Prelude to Pop Kids: My Ode to AFI’s Davey Havok

Have you ever idolized someone so much that you believe that he can do no wrong, but then something happens that makes you question whether you really know him at all?

The something in this case is Pop Kids, the first novel written by my favorite musician Davey Havok of the rock band AFI.

Of course, unlike our friends and families, we can’t really know celebrities at all in the first place. My opinion of Davey (actually born David Paden Passaro) has been crafted by his art, appearance, interviews, and societal sentiment. And so far that opinion has been untarnished…

But before I launch into my review of his book, I wanted to share what Davey has meant to me up until now.

It all started in 2006 with this music video that I saw on TV:

“Miss Murder” (which included the intro “Prelude 12/21” in this long version) was the lead single off AFI’s seventh studio album Decemberunderground. At the time I had no idea that this amazing band had been around since the early 1990s, breaking into the punk rock scene out of Northern California.

All that was going through my mind watching this video was, “Who is this band?! And who’s the lead singer? His look is a bit strange, but in a cool way. Digging his hair and makeup and piercings. Wow, I’m in love with this sound. And the whole cryptic cult leader thing going on is so badass. OMG where has this band been all my life?!?!

Just like that, AFI became my favorite band of all time and has continued to be so for seven years. And although I prefer their more recent albums (since Sing the Sorrow), I respect their humble beginnings. Every fan has their favorite era, but I’m proud of how the band, and especially Davey’s voice, has evolved with each production.

Everyone on the current lineup–Davey, Jade, Adam, and Hunter–is so crazy talented. Listening to AFI has been a way for me to celebrate the best of times and get through the worst of times. When I finally saw the band play live a few years ago, the moment they walked out on stage, I couldn’t help but cry. A bit dramatic, yes, but if you’re a part of the Despair Faction (either officially or unofficially), you know exactly how much their music means to you.

Wrex the Halls 2009 in San Diego

Wrex the Halls 2009 in San Diego

My “relationship” with Davey has always been unique to me, as he’s one of the few vocalists I don’t fangirl for, at least in the traditional sense. Although handsome in his own right, I don’t swoon over him like I do for Jared Leto from 30 Seconds to Mars or Tyson Ritter of The All-American Rejects.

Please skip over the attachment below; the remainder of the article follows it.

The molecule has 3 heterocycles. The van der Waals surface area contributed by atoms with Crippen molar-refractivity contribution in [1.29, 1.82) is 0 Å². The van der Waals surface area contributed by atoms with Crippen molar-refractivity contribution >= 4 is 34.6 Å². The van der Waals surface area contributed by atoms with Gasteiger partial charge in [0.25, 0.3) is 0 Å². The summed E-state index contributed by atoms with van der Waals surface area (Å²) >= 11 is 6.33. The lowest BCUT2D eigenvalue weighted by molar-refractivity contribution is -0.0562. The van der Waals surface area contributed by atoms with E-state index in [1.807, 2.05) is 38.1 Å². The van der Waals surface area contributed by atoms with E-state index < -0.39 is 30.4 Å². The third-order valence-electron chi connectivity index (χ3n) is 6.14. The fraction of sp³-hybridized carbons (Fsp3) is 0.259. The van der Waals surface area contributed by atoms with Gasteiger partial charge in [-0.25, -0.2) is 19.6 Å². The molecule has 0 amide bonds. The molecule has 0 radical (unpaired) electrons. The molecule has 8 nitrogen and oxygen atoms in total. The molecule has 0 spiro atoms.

Regardless of his often-debated sexuality, I don’t want to date him; I just want to hang out with him, maybe discuss existentialism over vegan muffins, you know? To me, he’s the epitome of cool, whether it’s performing on Broadway in Green Day’s “American Idiot” or modeling for Tarina Tarantino. Not to mention, his straight-edge lifestyle makes him an inspiration to people around the world.

Davey has worn many hats–singer, songwriter, actor, model, fashion guru–and worn them so well that it seemed only natural that he write a novel. After all, how can you compete with the poetry of his lyrics?

So who will follow? Who is the lead? I know I leave a stain, because I bleed, as we dance, we all dance, we all…have no chance in this horrid romance. ~ “Dancing Through Sunday

City lights, like rain, dance and explode, fall upon debutantes, reeling from nights that kiss and control, all of our broken hearts. ~ “Kiss and Control

Give me something I can take to make the memories fade, poison kiss, remember this, I never was meant for this day.~ “Fainting Spells

Will the flood behind me put out the fire inside me? ~ “The Missing Frame

Well, it turns out that no one has the Midas touch, not even my idol whom I thought was a master wordsmith. In fact, I have so much to say about Davey’s debut novel Pop Kids that I felt obligated to write this blog post as a disclaimer.

I still love Davey, and I can’t imagine not loving AFI. But my perceptions have changed during this reading experience and the light of reality is starting to shine through. I’m sure that this effect is exactly what Davey intended in his critique of society’s obsession with pop culture. Chapter by chapter, he killed my darlings.

But much more on that later. Better microwave some popcorn and make yourself comfortable, because I’m about to release one hell of a review.

Things are about to get interesting…

2 thoughts on “Prelude to Pop Kids: My Ode to AFI’s Davey Havok

  1. Pingback: Book Club Babe: Pre-lude to Pop Kids Book Review Pt. 1

  2. Pingback: Book Review: Pop Kids | Book Club Babe

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